When I was 18, I worked at a restaurant in Valley Junction and attended Des Moines Area Community College. It was a nice period of time. I had a steady routine and the elements of my life felt balanced.
I was washing dishes at the restaurant one afternoon when a regular customer stopped in to eat lunch and vent his frustrations with the government.
He complained that lazy, undeserving college kids such as myself were squandering his tax dollars. I listened intently to his rant, curious about the rationale of a man who called me lazy while I was at work. His anger was palpable and I was shaken by his words. He made the types of disparaging remarks that are often aimed at the working class. When he berated others for their use of government assistance programs, my heart hurt as a trust fund baby, the real welfare queen.
I am grateful for my family and the access I experience, while simultaneously feeling the magnitude of societal dysfunction and widening inequality. As someone who receives portions of a real estate development fortune, I benefit from the kinds of government handouts that make such substantial private profit possible.
Meanwhile, I see the way people I love are perpetually pushed back into the cycle of poverty even though they work hard, often at multiple jobs. I am not more deserving than others just because of the circumstances of my birth. There is no good reason I should benefit so excessively. I sure as hell don’t need a tax break.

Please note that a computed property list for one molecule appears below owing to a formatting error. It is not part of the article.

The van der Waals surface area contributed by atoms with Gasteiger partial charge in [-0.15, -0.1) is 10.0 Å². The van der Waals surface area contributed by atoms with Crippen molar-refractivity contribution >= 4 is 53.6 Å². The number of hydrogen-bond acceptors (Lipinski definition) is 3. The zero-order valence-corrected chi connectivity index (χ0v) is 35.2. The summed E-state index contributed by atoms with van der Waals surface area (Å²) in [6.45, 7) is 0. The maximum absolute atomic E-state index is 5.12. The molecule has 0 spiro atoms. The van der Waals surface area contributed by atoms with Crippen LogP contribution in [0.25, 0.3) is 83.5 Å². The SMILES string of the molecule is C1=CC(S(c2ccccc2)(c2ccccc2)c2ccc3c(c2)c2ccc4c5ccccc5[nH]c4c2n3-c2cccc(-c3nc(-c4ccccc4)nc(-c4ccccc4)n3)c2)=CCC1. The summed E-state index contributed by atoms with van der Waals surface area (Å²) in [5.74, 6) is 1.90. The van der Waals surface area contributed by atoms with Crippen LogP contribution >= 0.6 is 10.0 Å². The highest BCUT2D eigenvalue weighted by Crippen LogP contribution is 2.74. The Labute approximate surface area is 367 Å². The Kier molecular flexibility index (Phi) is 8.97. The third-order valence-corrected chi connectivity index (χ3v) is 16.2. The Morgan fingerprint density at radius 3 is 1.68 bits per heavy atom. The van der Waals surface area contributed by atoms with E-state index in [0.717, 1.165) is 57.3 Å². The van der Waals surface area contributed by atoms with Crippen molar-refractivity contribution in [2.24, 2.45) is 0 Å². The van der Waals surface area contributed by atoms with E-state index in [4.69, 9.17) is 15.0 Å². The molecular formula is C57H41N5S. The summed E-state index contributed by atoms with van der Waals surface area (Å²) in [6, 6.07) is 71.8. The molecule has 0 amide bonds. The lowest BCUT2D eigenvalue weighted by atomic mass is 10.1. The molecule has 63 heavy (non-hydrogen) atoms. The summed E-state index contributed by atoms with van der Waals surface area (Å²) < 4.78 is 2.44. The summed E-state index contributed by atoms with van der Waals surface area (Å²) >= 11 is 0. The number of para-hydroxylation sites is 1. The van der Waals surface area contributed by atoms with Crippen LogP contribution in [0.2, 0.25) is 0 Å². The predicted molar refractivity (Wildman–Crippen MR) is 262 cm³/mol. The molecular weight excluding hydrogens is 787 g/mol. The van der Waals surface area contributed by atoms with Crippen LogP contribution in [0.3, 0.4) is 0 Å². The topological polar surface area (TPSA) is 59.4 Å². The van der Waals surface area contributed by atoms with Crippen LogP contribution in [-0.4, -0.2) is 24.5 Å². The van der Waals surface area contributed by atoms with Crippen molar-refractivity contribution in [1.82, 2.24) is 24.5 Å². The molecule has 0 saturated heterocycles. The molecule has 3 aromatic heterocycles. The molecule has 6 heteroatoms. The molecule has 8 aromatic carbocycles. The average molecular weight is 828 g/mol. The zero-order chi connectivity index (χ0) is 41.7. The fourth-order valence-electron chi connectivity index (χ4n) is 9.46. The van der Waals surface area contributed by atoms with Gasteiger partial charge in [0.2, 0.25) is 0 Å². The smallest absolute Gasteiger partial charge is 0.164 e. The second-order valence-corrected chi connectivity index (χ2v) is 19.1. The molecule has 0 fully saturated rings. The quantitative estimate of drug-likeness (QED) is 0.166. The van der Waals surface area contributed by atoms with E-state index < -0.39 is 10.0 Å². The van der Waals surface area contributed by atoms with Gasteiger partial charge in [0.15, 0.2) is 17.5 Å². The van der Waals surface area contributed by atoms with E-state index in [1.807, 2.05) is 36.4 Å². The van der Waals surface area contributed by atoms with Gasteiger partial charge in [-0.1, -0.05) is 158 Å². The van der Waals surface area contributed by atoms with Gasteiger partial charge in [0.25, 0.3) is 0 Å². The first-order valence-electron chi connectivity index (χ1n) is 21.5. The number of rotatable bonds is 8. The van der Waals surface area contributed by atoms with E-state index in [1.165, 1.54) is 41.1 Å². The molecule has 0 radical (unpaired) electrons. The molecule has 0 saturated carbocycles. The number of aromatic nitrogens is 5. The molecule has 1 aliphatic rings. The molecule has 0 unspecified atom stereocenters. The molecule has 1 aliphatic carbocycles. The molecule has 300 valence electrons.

What is behind America’s compulsory habit of demonizing the poor and praising the rich? This question requires a combination of soul searching and examining the structure of our economy. For America to have a healthy future, the American dream cannot continue to rest on the ability to take advantage of others in the name of profit.
The economic strain on the working class and the middle class is the result of decisions made by the owning class. Traditional charity is not the solution to this issue. Charity is often dehumanizing and ineffective in the long term. Resources need to be directed toward eradicating the roots of injustice. When a pipe is leaking, a bucket can be helpful temporarily, but it is the pipe that needs to be repaired.
In “Class Lives: Stories From Across Our Economic Divide,” Anne Ellinger writes, “Over time I developed this philosophy, which I found clarifying. There are aspects of ‘class privilege’ that really should be the rights of all: clean air and water, economic security, self-determination, meaningful work, good health care and education, to name just a few. When I’m ashamed of those privileges or hold back from enjoying them, I don’t help anyone; only working to assure their broader access helps. Other aspects of ‘class privilege’ really should be allowed to no one: the power to exploit others, to destroy natural resources, to waste, to assume your way is the only or best way, to be oblivious and arrogant. To call these very different things by the simple name ‘privilege’ obscures their profound difference and frequently stirs up paralyzing shame instead of motivating action.”
Class is not an easy topic to discuss, but by bringing it out into the open we can bridge the divide. By letting go of force and control, we can see a larger picture. With compassion, we can recognize that all of us have unique experiences and shared needs. Slowing down to connect on a human level, complete with our flaws and awkwardness, is a vital step in our healing and growth.
This op-ed is available here in the Des Moines Register.
Sable Knapp of Maine is the granddaughter of Bill and Irene Knapp. She is a member of Resource Generation, a national group of young people with wealth working toward the equitable distribution of wealth, land, and power.